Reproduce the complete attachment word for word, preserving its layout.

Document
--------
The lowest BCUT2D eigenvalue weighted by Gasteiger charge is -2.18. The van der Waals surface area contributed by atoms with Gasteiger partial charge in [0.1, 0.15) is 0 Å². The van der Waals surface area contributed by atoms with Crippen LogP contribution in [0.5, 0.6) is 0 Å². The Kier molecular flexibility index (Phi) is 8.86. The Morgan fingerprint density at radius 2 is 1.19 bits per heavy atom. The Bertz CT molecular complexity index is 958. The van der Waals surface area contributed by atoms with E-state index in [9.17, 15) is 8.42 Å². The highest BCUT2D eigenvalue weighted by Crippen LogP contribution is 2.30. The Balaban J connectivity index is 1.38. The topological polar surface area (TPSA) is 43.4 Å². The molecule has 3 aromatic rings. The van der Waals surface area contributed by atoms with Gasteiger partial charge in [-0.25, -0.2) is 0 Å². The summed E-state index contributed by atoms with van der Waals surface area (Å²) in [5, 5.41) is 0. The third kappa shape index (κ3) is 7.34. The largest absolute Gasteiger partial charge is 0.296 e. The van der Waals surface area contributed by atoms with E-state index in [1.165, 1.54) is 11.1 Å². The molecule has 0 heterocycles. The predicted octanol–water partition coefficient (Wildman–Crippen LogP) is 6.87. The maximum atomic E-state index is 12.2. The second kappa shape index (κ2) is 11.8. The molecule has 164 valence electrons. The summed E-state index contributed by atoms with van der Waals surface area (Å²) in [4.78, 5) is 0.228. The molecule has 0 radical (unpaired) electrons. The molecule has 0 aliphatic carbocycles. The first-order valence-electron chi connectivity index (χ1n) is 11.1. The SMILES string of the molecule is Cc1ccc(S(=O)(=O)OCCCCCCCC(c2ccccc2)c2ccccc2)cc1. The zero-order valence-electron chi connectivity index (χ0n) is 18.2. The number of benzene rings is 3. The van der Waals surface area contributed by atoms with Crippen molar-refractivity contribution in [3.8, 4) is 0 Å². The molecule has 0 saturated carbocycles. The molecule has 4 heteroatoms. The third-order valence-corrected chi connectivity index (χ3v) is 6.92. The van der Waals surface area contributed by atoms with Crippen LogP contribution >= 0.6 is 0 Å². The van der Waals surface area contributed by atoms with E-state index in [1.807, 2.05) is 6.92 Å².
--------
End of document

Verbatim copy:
The lowest BCUT2D eigenvalue weighted by Gasteiger charge is -2.18. The van der Waals surface area contributed by atoms with Gasteiger partial charge in [0.1, 0.15) is 0 Å². The van der Waals surface area contributed by atoms with Crippen LogP contribution in [0.5, 0.6) is 0 Å². The Kier molecular flexibility index (Phi) is 8.86. The Morgan fingerprint density at radius 2 is 1.19 bits per heavy atom. The Bertz CT molecular complexity index is 958. The van der Waals surface area contributed by atoms with E-state index in [9.17, 15) is 8.42 Å². The highest BCUT2D eigenvalue weighted by Crippen LogP contribution is 2.30. The Balaban J connectivity index is 1.38. The topological polar surface area (TPSA) is 43.4 Å². The molecule has 3 aromatic rings. The van der Waals surface area contributed by atoms with Gasteiger partial charge in [-0.25, -0.2) is 0 Å². The summed E-state index contributed by atoms with van der Waals surface area (Å²) in [5, 5.41) is 0. The third kappa shape index (κ3) is 7.34. The largest absolute Gasteiger partial charge is 0.296 e. The van der Waals surface area contributed by atoms with E-state index in [1.165, 1.54) is 11.1 Å². The molecule has 0 heterocycles. The predicted octanol–water partition coefficient (Wildman–Crippen LogP) is 6.87. The maximum atomic E-state index is 12.2. The second kappa shape index (κ2) is 11.8. The molecule has 164 valence electrons. The summed E-state index contributed by atoms with van der Waals surface area (Å²) in [4.78, 5) is 0.228. The molecule has 0 radical (unpaired) electrons. The molecule has 0 aliphatic carbocycles. The first-order valence-electron chi connectivity index (χ1n) is 11.1. The SMILES string of the molecule is Cc1ccc(S(=O)(=O)OCCCCCCCC(c2ccccc2)c2ccccc2)cc1. The zero-order valence-electron chi connectivity index (χ0n) is 18.2. The number of benzene rings is 3. The van der Waals surface area contributed by atoms with Crippen molar-refractivity contribution in [3.8, 4) is 0 Å². The molecule has 0 saturated carbocycles. The molecule has 4 heteroatoms. The third-order valence-corrected chi connectivity index (χ3v) is 6.92. The van der Waals surface area contributed by atoms with Crippen LogP contribution >= 0.6 is 0 Å². The van der Waals surface area contributed by atoms with E-state index in [1.807, 2.05) is 6.92 Å².